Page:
Elk habitat is amazingly diverse, ranging from deserts to wet jungles, from open sage to deep dark timber. In many of the western states, elk are found in very open to partially open terrain and can be seen traveling from dark timber to open grassland. If you are hunting one of these places, you should see elk daily; however, you’ll likely struggle to get one on the ground because they can also see you daily. There are also places that elk live that are so thick and timbered that an elk will almost never see daylight during the summer. Both of these vegetation covers can hold healthy herds of elk even though both are vastly different. This is why it makes sense that we hunt them differently, especially during the rut. Here are a few tactics you can use to hunt bulls more effectively in thick timber during your next September hunt.
The hardest part of hunting in thick and nasty jungles of the West is finding elk — even during the rut. You have done your research and you know there are elk in a specific unit, but, specifically, where are they? It can be really disheartening to drive to an e-scouted spot, hike a few miles deep and hear nothing day after day. You start doubting and wondering if the elk are there or are you in an empty basin? Should you go in deeper or pull out camp and try another basin? It becomes the battle of patience versus your gut feeling. Some people have all the patience in the world when it comes to elk hunting and some do not; however, both of these types of people can be wrong a lot when dealing with the ever cunning elk.
One really successful way to find elk and give yourself the confidence boost you need in order to be patient and stay in a basin is to night bugle. As you know, elk are most active during the night and also, consequently, most vocal then, too. Night bugling involves driving and hiking some back country roads, forest service roads, logging roads and trails to pre-selected locations that seem good. Once you are back in where you think the elk are, shut off your vehicle, do a small walk away from the road and wait a few minutes. Then, let out a locate style bugle in an attempt to hear if there are elk in the vicinity. If you hear a bugle back, you can either set up camp there or mark it on a map as a confirmed bull elk spot. If you don’t hear anything after a few tries, then move on and mark the location as no bugles. If you do this during a few nights of your hunt, you will have a better idea where more bulls are than a lot of people and have the information you need to stay tight in a basin. This will make your patience well worth it.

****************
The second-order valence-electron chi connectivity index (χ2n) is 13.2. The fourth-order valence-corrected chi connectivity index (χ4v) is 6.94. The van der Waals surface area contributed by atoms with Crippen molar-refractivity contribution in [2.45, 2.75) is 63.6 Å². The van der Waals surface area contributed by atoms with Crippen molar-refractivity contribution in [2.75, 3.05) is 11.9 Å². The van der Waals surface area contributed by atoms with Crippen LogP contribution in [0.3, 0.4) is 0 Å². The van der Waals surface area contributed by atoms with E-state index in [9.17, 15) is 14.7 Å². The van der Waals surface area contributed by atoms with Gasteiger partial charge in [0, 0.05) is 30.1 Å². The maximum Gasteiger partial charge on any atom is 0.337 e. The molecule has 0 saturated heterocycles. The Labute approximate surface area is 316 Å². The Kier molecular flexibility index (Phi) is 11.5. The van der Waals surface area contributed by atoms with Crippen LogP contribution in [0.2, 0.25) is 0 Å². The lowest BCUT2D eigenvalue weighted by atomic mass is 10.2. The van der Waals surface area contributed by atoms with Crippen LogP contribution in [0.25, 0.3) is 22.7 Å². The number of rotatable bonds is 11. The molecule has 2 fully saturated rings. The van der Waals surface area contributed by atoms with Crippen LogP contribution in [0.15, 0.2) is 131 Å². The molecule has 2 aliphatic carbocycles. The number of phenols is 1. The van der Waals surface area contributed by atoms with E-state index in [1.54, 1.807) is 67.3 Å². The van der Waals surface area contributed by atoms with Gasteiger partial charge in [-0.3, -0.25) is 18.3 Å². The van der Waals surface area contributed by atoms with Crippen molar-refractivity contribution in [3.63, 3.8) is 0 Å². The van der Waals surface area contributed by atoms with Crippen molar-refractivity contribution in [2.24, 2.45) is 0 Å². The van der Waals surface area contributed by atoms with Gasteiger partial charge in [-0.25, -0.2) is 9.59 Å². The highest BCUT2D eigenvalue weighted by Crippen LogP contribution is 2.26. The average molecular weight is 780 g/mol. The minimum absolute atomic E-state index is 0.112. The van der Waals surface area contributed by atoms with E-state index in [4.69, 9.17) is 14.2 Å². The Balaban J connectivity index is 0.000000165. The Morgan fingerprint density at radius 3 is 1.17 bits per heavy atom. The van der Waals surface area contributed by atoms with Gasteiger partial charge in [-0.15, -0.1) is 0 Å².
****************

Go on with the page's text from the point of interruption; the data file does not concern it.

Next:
Once you have located some elk in a thick basin, it is important to use your senses and elk knowledge. Search topographic maps for north facing benches near where you heard bugles. These benches will often be on the top third of the mountain in some dark timber. Then, be in that vicinity the next morning, being careful to approach in a way that your wind is in your face in order to spook fewer elk. When you are close to where you think you will find elk, use all your senses. Listen for the sound of elk walking, cow calling or bugling. Watch for any slight movement through the timber. Smell the thermals for the scent of a bedding area or approaching elk. If you use your elk knowledge and your senses, you will have a pretty good way to get in close to elk habitat — even in the thickest of timber.
One more passive way to get on elk on densely forested slopes is to monitor trails. Many times, we have a good idea year after year of elk bedding, behavior and food; however, elk are unpredictable animals. It seems like you can never have them pinned down to a certain pattern in dense forests because you can’t watch them like you can in open terrain. One way to combat this is to set up multiple trail cameras during a summer scouting trip or first day of your hunt. After a few days of the trail cameras doing their work, you should have an excellent idea of what elk are doing daily and what trails are most active. Then, all you need is a well executed plan, a good wind and maybe even a treestand to put a bull on the ground without ever getting out your cow call. The more time you can leave your trail cameras in the backcountry, the better intel you will have so do not be afraid to get them out early — even well before season. Tip: Be sure to lock up your trail cameras because people seem to get a little handsy when they find a camera multiple miles into a basin.
Overall, hunting elk in thick forest can have its challenges. Most of these challenges come from not knowing where elk are or having the confidence they are there. Night bugling, using your senses and setting up trail cameras may just be the tickets you need to know there are elk in the vicinity so you stick around to find them. Ultimately, there are some perks to hunting thicker forest. Elk don’t get hunted as hard in thick timber as they do in open terrain because people lose hope and don’t like hunting multiple days in a row without laying eyes on a bull. Another advantage is that the elk are used to using calls to communicate more than their vision. When the timber is thick, they have no choice, but to rely on their ears and their noses. This makes them more susceptible to calling; however, make sure you have a good wind and a good setup because they will blow out quickly in thick country. Take advantage of these nasty, thick-timbered honey holes and get after these dark antlered bulls in September.